Kilkenny Shift
Tim Davies

Press Release

Tim Davies’ practice deals with the relationship between power, politics and architecture, and often results in temporary and ephemeral works which are site-specific. At the centre of his process is the issue of identity and the means we use to identify ourselves as having value...(1) Place, as it is with many artists in Wales, is of great concern to Davies. His places are invariably inhabited by people distinguished by their absense. They have shifted. The allegorical objects that develop are confirmation that they once existed.

In this instance, for one of his exhibits, the ‘place’ is Kilkenny Castle. Davies spent time exploring the castle, and delved into issues around its social, historial, geographical and cutural location. A DVD work entitled 'Kilkenny Shift' – also chosen as the title for the exhibition – resulted from this research, and has been made especially for the Butler Gallery. Davies photographed one of the servant’s staircases in the Castle, taking a static shot of each individual step. These images are edited together in a walking pace dissolve, followed by a dashed, chaotic and blurred descent, with the sound of hurried footsteps. These cold, grey, stone staircases were 'hidden' from the sight of the wealthy inhabitants, who had their own splendid carpeted mahogany stairs to enter and exit.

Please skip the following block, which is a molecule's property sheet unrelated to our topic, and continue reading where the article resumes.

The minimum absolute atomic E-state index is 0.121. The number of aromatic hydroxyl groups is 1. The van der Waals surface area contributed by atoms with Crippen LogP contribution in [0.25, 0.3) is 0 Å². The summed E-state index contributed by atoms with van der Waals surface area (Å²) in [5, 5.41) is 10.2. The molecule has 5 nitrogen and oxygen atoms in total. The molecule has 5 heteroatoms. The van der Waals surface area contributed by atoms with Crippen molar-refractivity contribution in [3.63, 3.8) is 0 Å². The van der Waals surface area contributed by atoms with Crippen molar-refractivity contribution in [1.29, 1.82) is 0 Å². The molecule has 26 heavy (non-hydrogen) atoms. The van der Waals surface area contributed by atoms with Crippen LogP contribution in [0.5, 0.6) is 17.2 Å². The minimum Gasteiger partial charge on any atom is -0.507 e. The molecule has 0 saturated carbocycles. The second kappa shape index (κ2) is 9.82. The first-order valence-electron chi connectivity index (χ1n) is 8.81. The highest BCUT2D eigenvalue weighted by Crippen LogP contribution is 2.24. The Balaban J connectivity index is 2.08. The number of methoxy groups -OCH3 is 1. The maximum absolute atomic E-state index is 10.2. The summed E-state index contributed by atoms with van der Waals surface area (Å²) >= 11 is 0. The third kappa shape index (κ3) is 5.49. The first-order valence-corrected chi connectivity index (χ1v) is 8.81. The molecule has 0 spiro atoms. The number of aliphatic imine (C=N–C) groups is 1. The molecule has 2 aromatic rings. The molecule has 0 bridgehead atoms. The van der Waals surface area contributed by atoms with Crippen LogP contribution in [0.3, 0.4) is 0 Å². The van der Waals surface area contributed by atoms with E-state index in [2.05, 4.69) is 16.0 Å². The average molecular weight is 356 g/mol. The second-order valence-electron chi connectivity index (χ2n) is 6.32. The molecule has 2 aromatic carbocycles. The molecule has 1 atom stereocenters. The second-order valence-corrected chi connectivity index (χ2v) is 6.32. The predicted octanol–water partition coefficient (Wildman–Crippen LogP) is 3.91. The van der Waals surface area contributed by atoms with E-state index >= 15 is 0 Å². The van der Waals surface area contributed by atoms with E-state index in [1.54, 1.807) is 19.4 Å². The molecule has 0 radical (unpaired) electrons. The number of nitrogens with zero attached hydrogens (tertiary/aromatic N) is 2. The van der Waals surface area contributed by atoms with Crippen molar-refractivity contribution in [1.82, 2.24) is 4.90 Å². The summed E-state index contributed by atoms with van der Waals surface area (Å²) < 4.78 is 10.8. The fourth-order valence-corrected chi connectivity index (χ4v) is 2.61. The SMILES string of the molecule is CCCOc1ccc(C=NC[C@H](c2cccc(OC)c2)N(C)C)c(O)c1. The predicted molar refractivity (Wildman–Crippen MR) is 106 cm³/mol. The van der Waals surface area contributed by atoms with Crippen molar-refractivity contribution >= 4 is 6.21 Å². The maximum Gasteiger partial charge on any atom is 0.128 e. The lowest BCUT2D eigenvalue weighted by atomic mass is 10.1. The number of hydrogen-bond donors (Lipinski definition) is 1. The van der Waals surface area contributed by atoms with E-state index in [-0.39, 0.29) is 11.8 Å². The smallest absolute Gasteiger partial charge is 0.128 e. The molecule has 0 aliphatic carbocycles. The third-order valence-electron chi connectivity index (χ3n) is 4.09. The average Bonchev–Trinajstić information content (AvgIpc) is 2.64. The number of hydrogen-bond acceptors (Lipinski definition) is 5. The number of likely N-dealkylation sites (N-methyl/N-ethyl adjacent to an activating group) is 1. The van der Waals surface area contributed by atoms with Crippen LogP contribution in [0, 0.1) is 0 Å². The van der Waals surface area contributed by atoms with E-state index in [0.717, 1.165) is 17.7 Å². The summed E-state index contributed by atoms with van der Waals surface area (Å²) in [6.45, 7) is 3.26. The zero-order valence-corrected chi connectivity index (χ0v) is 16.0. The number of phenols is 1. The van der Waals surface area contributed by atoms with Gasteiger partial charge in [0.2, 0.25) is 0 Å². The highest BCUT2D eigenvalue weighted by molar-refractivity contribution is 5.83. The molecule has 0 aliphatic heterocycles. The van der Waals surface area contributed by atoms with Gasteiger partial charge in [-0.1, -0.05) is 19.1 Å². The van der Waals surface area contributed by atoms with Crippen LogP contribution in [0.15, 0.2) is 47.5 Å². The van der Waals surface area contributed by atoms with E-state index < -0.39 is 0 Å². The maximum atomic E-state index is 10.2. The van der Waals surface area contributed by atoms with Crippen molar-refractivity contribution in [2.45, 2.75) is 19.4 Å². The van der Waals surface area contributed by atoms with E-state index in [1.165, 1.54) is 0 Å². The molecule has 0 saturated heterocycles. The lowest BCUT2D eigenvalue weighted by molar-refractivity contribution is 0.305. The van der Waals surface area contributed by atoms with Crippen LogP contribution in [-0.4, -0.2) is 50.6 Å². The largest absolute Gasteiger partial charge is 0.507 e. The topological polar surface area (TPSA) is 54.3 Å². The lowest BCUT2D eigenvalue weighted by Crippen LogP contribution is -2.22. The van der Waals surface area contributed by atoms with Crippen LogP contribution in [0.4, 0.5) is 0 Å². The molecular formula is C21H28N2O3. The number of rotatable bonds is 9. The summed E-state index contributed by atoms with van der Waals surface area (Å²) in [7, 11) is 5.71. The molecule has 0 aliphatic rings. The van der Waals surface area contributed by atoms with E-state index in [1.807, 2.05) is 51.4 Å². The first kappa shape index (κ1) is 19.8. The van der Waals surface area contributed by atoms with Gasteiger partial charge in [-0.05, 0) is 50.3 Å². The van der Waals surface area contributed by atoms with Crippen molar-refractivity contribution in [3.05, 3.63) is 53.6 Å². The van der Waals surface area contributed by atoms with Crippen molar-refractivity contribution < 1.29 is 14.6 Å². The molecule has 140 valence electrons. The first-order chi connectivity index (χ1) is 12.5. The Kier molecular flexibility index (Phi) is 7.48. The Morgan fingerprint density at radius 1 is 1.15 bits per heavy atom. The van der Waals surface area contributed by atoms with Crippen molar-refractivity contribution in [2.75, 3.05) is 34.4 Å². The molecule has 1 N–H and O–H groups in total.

... Tim Davies ... in the work based on the staircases of Kilkenny Castle, unerringly puts his finger on a pulse – a visual manifestation of a fundamental, political set of power relations, between masters and servants. (2)

Also among the exhibits is ‘Between a rock and a hard place’, a work that employs postcards, a form that he has used in the past. Davies has scratched away the surface of the cards to leave only a bridge hovering in an empty space. He says of this body of work “I remove the landscapes or terrains that these constructions are built to connect. They are amongst the first bits of architecture that get destroyed in conflict, their removal celebrated as a moment of triumph. They are a major coup. Amongst this first group of the series is the bridge at Mostar which was blown up during the Bosnian war in 1993. It has since been rebuilt. Several bridges have been bombed in recent conflicts. It’s a physical and symbolic act. Break a connection and you break a spirit”.

Tim Davies lives and works in Swansea, Wales. He received a M.A. in Art and Architecture from the University College for the Creative Arts in Canterbury and a B.A. from the Norwich School of Art, in the U.K. Davies has exhibited widely and was an exhibiting artist and curator of Strata in Kells, Kilkenny in 2005. He has been the recipient of many awards including a Major Creative Wales Award in 2008. His work can be found in many public collections including the Hayward Gallery, London, the National Museum of Wales, Cardiff. Tim Davies is represented by Tom Rowland Fine Art, London.

(1) & (2) From a text ‘Another Kind of ‘Public’ Art: Thoughts On The Work of Tim Davies by Declan McGonagle, 2009.

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